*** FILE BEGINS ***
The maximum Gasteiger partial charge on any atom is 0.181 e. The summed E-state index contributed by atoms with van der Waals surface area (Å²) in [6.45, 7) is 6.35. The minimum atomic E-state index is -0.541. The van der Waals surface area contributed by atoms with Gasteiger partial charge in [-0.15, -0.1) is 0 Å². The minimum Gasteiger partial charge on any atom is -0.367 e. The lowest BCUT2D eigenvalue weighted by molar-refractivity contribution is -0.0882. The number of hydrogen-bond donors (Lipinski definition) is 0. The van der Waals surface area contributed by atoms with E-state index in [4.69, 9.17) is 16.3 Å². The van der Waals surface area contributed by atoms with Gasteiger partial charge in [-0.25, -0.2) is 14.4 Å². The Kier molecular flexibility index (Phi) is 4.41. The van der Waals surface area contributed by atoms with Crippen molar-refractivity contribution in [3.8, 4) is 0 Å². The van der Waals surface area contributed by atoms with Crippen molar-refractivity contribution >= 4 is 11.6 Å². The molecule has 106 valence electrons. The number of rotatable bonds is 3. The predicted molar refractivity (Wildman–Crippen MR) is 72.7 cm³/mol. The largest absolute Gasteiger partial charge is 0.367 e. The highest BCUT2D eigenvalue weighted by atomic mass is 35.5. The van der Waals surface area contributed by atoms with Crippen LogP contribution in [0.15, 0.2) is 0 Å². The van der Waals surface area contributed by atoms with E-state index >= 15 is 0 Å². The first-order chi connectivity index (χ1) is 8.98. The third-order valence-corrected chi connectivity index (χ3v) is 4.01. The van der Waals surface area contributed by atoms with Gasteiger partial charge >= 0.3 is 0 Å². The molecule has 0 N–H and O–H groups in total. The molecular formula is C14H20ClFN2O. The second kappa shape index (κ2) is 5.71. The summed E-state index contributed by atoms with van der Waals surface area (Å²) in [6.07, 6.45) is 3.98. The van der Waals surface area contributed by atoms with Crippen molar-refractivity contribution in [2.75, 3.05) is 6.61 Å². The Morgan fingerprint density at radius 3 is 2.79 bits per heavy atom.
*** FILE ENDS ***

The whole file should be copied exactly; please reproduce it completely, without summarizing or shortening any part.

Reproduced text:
The maximum Gasteiger partial charge on any atom is 0.181 e. The summed E-state index contributed by atoms with van der Waals surface area (Å²) in [6.45, 7) is 6.35. The minimum atomic E-state index is -0.541. The van der Waals surface area contributed by atoms with Gasteiger partial charge in [-0.15, -0.1) is 0 Å². The minimum Gasteiger partial charge on any atom is -0.367 e. The lowest BCUT2D eigenvalue weighted by molar-refractivity contribution is -0.0882. The number of hydrogen-bond donors (Lipinski definition) is 0. The van der Waals surface area contributed by atoms with E-state index in [4.69, 9.17) is 16.3 Å². The van der Waals surface area contributed by atoms with Gasteiger partial charge in [-0.25, -0.2) is 14.4 Å². The Kier molecular flexibility index (Phi) is 4.41. The van der Waals surface area contributed by atoms with Crippen molar-refractivity contribution in [3.8, 4) is 0 Å². The van der Waals surface area contributed by atoms with Crippen molar-refractivity contribution >= 4 is 11.6 Å². The molecule has 106 valence electrons. The number of rotatable bonds is 3. The predicted molar refractivity (Wildman–Crippen MR) is 72.7 cm³/mol. The largest absolute Gasteiger partial charge is 0.367 e. The highest BCUT2D eigenvalue weighted by atomic mass is 35.5. The van der Waals surface area contributed by atoms with Crippen LogP contribution in [0.15, 0.2) is 0 Å². The van der Waals surface area contributed by atoms with E-state index >= 15 is 0 Å². The first-order chi connectivity index (χ1) is 8.98. The third-order valence-corrected chi connectivity index (χ3v) is 4.01. The van der Waals surface area contributed by atoms with Gasteiger partial charge >= 0.3 is 0 Å². The molecule has 0 N–H and O–H groups in total. The molecular formula is C14H20ClFN2O. The second kappa shape index (κ2) is 5.71. The summed E-state index contributed by atoms with van der Waals surface area (Å²) in [6.07, 6.45) is 3.98. The van der Waals surface area contributed by atoms with Crippen molar-refractivity contribution in [2.75, 3.05) is 6.61 Å². The Morgan fingerprint density at radius 3 is 2.79 bits per heavy atom.